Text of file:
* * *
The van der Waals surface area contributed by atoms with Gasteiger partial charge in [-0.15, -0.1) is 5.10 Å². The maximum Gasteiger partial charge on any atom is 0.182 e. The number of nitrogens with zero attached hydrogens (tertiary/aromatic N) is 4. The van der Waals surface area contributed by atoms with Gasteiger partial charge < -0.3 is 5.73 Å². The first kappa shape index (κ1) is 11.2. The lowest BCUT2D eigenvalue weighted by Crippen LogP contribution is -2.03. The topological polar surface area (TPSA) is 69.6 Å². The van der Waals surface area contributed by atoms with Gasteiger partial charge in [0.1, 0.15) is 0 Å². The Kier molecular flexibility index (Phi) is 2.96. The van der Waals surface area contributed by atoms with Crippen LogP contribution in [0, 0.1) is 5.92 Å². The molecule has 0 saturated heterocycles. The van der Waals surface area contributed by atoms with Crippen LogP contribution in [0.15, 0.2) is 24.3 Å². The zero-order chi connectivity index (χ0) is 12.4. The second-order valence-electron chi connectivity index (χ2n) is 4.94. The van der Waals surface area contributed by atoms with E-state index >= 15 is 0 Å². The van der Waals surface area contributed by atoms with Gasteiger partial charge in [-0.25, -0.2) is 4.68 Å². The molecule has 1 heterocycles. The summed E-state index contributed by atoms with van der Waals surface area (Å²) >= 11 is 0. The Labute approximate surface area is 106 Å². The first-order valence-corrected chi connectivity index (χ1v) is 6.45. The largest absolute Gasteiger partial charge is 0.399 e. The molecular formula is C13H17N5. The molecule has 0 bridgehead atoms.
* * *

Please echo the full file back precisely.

The van der Waals surface area contributed by atoms with Gasteiger partial charge in [-0.15, -0.1) is 5.10 Å². The maximum Gasteiger partial charge on any atom is 0.182 e. The number of nitrogens with zero attached hydrogens (tertiary/aromatic N) is 4. The van der Waals surface area contributed by atoms with Gasteiger partial charge < -0.3 is 5.73 Å². The first kappa shape index (κ1) is 11.2. The lowest BCUT2D eigenvalue weighted by Crippen LogP contribution is -2.03. The topological polar surface area (TPSA) is 69.6 Å². The van der Waals surface area contributed by atoms with Gasteiger partial charge in [0.1, 0.15) is 0 Å². The Kier molecular flexibility index (Phi) is 2.96. The van der Waals surface area contributed by atoms with Crippen LogP contribution in [0, 0.1) is 5.92 Å². The molecule has 0 saturated heterocycles. The van der Waals surface area contributed by atoms with Crippen LogP contribution in [0.15, 0.2) is 24.3 Å². The zero-order chi connectivity index (χ0) is 12.4. The second-order valence-electron chi connectivity index (χ2n) is 4.94. The van der Waals surface area contributed by atoms with E-state index >= 15 is 0 Å². The van der Waals surface area contributed by atoms with Gasteiger partial charge in [-0.25, -0.2) is 4.68 Å². The molecule has 1 heterocycles. The summed E-state index contributed by atoms with van der Waals surface area (Å²) >= 11 is 0. The Labute approximate surface area is 106 Å². The first-order valence-corrected chi connectivity index (χ1v) is 6.45. The largest absolute Gasteiger partial charge is 0.399 e. The molecular formula is C13H17N5. The molecule has 0 bridgehead atoms.